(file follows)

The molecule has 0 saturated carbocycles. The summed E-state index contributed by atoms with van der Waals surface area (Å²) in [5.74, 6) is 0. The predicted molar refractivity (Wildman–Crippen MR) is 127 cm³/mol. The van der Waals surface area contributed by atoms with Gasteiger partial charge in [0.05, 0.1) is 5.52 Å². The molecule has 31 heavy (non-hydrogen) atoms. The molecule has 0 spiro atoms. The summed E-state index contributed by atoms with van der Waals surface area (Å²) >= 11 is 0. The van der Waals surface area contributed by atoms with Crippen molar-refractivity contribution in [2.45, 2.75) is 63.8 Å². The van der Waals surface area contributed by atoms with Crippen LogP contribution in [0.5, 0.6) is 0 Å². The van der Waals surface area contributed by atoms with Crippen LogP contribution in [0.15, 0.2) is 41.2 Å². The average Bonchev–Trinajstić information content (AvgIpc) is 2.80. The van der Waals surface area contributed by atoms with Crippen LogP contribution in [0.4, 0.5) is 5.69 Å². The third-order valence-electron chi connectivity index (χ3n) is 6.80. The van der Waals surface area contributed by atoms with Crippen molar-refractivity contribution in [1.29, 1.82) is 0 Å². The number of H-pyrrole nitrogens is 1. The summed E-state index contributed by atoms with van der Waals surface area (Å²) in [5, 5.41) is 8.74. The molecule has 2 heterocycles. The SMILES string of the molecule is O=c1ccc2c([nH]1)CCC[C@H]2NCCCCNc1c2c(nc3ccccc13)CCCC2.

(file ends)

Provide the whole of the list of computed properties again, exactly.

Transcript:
The molecule has 0 saturated carbocycles. The summed E-state index contributed by atoms with van der Waals surface area (Å²) in [5.74, 6) is 0. The predicted molar refractivity (Wildman–Crippen MR) is 127 cm³/mol. The van der Waals surface area contributed by atoms with Gasteiger partial charge in [0.05, 0.1) is 5.52 Å². The molecule has 31 heavy (non-hydrogen) atoms. The molecule has 0 spiro atoms. The summed E-state index contributed by atoms with van der Waals surface area (Å²) >= 11 is 0. The van der Waals surface area contributed by atoms with Crippen molar-refractivity contribution in [2.45, 2.75) is 63.8 Å². The van der Waals surface area contributed by atoms with Crippen LogP contribution in [0.5, 0.6) is 0 Å². The van der Waals surface area contributed by atoms with Crippen LogP contribution in [0.15, 0.2) is 41.2 Å². The average Bonchev–Trinajstić information content (AvgIpc) is 2.80. The van der Waals surface area contributed by atoms with Crippen LogP contribution in [0.4, 0.5) is 5.69 Å². The third-order valence-electron chi connectivity index (χ3n) is 6.80. The van der Waals surface area contributed by atoms with Crippen molar-refractivity contribution in [1.29, 1.82) is 0 Å². The number of H-pyrrole nitrogens is 1. The summed E-state index contributed by atoms with van der Waals surface area (Å²) in [5, 5.41) is 8.74. The molecule has 2 heterocycles. The SMILES string of the molecule is O=c1ccc2c([nH]1)CCC[C@H]2NCCCCNc1c2c(nc3ccccc13)CCCC2.